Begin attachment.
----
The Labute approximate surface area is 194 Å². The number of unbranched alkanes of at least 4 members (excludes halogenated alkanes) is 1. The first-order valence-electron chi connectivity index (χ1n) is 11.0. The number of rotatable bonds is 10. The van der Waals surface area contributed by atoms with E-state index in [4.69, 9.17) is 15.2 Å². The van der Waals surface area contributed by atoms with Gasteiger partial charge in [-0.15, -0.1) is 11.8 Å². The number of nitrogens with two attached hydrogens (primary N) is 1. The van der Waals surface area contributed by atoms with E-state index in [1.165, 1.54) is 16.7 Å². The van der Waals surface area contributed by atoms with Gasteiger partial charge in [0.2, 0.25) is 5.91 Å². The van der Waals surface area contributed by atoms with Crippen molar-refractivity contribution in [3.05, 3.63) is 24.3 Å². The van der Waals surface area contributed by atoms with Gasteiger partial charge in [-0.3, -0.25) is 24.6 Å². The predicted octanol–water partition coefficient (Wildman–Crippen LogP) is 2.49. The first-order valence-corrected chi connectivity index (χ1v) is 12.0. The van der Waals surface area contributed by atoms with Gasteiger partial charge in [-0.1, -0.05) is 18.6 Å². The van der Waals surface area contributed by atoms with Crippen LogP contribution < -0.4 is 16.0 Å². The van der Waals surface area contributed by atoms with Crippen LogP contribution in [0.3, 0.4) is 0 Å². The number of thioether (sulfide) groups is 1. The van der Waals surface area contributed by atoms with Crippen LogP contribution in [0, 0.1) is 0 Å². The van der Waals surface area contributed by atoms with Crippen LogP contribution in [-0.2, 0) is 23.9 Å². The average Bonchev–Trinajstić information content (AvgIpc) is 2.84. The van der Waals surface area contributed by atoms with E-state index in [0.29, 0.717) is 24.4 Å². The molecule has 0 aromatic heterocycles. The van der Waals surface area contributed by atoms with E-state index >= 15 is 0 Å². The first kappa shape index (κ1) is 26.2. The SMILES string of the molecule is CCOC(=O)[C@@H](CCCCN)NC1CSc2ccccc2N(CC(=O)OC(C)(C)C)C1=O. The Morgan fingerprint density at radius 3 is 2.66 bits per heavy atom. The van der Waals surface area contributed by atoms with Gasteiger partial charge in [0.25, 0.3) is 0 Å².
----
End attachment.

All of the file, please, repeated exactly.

The Labute approximate surface area is 194 Å². The number of unbranched alkanes of at least 4 members (excludes halogenated alkanes) is 1. The first-order valence-electron chi connectivity index (χ1n) is 11.0. The number of rotatable bonds is 10. The van der Waals surface area contributed by atoms with E-state index in [4.69, 9.17) is 15.2 Å². The van der Waals surface area contributed by atoms with Gasteiger partial charge in [-0.15, -0.1) is 11.8 Å². The number of nitrogens with two attached hydrogens (primary N) is 1. The van der Waals surface area contributed by atoms with E-state index in [1.165, 1.54) is 16.7 Å². The van der Waals surface area contributed by atoms with Gasteiger partial charge in [0.2, 0.25) is 5.91 Å². The van der Waals surface area contributed by atoms with Crippen molar-refractivity contribution in [3.05, 3.63) is 24.3 Å². The van der Waals surface area contributed by atoms with Gasteiger partial charge in [-0.3, -0.25) is 24.6 Å². The predicted octanol–water partition coefficient (Wildman–Crippen LogP) is 2.49. The first-order valence-corrected chi connectivity index (χ1v) is 12.0. The van der Waals surface area contributed by atoms with Gasteiger partial charge in [-0.1, -0.05) is 18.6 Å². The van der Waals surface area contributed by atoms with Crippen LogP contribution < -0.4 is 16.0 Å². The van der Waals surface area contributed by atoms with Crippen LogP contribution in [0.3, 0.4) is 0 Å². The number of thioether (sulfide) groups is 1. The van der Waals surface area contributed by atoms with Crippen LogP contribution in [0, 0.1) is 0 Å². The van der Waals surface area contributed by atoms with Crippen LogP contribution in [-0.2, 0) is 23.9 Å². The average Bonchev–Trinajstić information content (AvgIpc) is 2.84. The van der Waals surface area contributed by atoms with E-state index in [0.29, 0.717) is 24.4 Å². The molecule has 0 aromatic heterocycles. The van der Waals surface area contributed by atoms with E-state index >= 15 is 0 Å². The first kappa shape index (κ1) is 26.2. The SMILES string of the molecule is CCOC(=O)[C@@H](CCCCN)NC1CSc2ccccc2N(CC(=O)OC(C)(C)C)C1=O. The Morgan fingerprint density at radius 3 is 2.66 bits per heavy atom. The van der Waals surface area contributed by atoms with Gasteiger partial charge in [0.25, 0.3) is 0 Å².